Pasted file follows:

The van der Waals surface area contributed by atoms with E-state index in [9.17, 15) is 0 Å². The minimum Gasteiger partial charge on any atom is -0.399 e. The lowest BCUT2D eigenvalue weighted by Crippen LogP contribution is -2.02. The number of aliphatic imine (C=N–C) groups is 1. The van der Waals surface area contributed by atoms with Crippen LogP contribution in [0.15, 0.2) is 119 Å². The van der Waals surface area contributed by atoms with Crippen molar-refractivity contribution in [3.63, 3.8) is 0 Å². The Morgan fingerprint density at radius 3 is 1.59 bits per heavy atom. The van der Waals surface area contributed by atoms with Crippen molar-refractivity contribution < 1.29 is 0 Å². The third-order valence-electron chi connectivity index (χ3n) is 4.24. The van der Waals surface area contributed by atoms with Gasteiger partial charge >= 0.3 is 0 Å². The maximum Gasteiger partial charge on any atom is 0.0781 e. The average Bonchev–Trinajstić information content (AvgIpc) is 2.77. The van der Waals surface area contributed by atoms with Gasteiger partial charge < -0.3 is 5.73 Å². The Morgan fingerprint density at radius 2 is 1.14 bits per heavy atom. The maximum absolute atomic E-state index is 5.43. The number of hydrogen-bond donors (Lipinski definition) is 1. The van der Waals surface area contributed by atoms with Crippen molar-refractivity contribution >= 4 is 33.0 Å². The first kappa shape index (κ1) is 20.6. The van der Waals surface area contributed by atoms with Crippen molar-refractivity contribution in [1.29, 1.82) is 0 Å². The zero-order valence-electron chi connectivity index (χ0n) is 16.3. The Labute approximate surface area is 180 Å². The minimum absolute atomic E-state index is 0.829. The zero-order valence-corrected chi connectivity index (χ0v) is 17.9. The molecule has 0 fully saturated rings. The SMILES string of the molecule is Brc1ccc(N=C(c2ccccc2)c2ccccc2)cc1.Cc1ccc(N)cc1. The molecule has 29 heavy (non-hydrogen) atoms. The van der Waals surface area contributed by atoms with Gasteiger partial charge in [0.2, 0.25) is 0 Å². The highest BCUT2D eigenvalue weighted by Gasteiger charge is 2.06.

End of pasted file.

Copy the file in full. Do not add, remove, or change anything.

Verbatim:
The van der Waals surface area contributed by atoms with E-state index in [9.17, 15) is 0 Å². The minimum Gasteiger partial charge on any atom is -0.399 e. The lowest BCUT2D eigenvalue weighted by Crippen LogP contribution is -2.02. The number of aliphatic imine (C=N–C) groups is 1. The van der Waals surface area contributed by atoms with Crippen LogP contribution in [0.15, 0.2) is 119 Å². The van der Waals surface area contributed by atoms with Crippen molar-refractivity contribution in [3.63, 3.8) is 0 Å². The Morgan fingerprint density at radius 3 is 1.59 bits per heavy atom. The van der Waals surface area contributed by atoms with Crippen molar-refractivity contribution < 1.29 is 0 Å². The third-order valence-electron chi connectivity index (χ3n) is 4.24. The van der Waals surface area contributed by atoms with Gasteiger partial charge >= 0.3 is 0 Å². The maximum Gasteiger partial charge on any atom is 0.0781 e. The average Bonchev–Trinajstić information content (AvgIpc) is 2.77. The van der Waals surface area contributed by atoms with Gasteiger partial charge < -0.3 is 5.73 Å². The Morgan fingerprint density at radius 2 is 1.14 bits per heavy atom. The maximum absolute atomic E-state index is 5.43. The number of hydrogen-bond donors (Lipinski definition) is 1. The van der Waals surface area contributed by atoms with Crippen molar-refractivity contribution >= 4 is 33.0 Å². The first kappa shape index (κ1) is 20.6. The van der Waals surface area contributed by atoms with Crippen molar-refractivity contribution in [1.29, 1.82) is 0 Å². The zero-order valence-electron chi connectivity index (χ0n) is 16.3. The Labute approximate surface area is 180 Å². The minimum absolute atomic E-state index is 0.829. The zero-order valence-corrected chi connectivity index (χ0v) is 17.9. The molecule has 0 fully saturated rings. The SMILES string of the molecule is Brc1ccc(N=C(c2ccccc2)c2ccccc2)cc1.Cc1ccc(N)cc1. The molecule has 29 heavy (non-hydrogen) atoms. The van der Waals surface area contributed by atoms with Gasteiger partial charge in [0.2, 0.25) is 0 Å². The highest BCUT2D eigenvalue weighted by Gasteiger charge is 2.06.